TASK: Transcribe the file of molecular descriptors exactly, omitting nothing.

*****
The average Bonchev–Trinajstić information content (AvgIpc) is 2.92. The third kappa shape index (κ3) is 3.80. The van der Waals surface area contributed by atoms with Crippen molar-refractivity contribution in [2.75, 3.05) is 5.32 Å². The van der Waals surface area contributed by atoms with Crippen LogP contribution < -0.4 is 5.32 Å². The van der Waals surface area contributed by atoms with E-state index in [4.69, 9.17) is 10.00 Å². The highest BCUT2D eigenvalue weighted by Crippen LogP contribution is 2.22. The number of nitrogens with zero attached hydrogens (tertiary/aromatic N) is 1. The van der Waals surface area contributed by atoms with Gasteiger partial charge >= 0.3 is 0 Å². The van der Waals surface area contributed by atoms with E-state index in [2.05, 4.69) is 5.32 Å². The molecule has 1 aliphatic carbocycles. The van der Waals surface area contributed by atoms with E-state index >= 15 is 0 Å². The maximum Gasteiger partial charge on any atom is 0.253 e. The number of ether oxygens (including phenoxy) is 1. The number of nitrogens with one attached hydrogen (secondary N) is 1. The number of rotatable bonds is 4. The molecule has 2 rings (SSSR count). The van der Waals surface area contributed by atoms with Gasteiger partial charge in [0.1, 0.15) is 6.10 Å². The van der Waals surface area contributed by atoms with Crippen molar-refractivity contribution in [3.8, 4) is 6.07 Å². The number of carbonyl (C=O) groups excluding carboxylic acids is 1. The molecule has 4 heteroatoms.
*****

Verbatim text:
The average Bonchev–Trinajstić information content (AvgIpc) is 2.92. The third kappa shape index (κ3) is 3.80. The van der Waals surface area contributed by atoms with Crippen molar-refractivity contribution in [2.75, 3.05) is 5.32 Å². The van der Waals surface area contributed by atoms with Crippen LogP contribution < -0.4 is 5.32 Å². The van der Waals surface area contributed by atoms with E-state index in [4.69, 9.17) is 10.00 Å². The highest BCUT2D eigenvalue weighted by Crippen LogP contribution is 2.22. The number of nitrogens with zero attached hydrogens (tertiary/aromatic N) is 1. The van der Waals surface area contributed by atoms with Gasteiger partial charge >= 0.3 is 0 Å². The van der Waals surface area contributed by atoms with E-state index in [2.05, 4.69) is 5.32 Å². The molecule has 1 aliphatic carbocycles. The van der Waals surface area contributed by atoms with E-state index >= 15 is 0 Å². The maximum Gasteiger partial charge on any atom is 0.253 e. The number of ether oxygens (including phenoxy) is 1. The number of nitrogens with one attached hydrogen (secondary N) is 1. The number of rotatable bonds is 4. The molecule has 2 rings (SSSR count). The van der Waals surface area contributed by atoms with Gasteiger partial charge in [0.1, 0.15) is 6.10 Å². The van der Waals surface area contributed by atoms with Crippen molar-refractivity contribution in [3.8, 4) is 6.07 Å². The number of carbonyl (C=O) groups excluding carboxylic acids is 1. The molecule has 4 heteroatoms.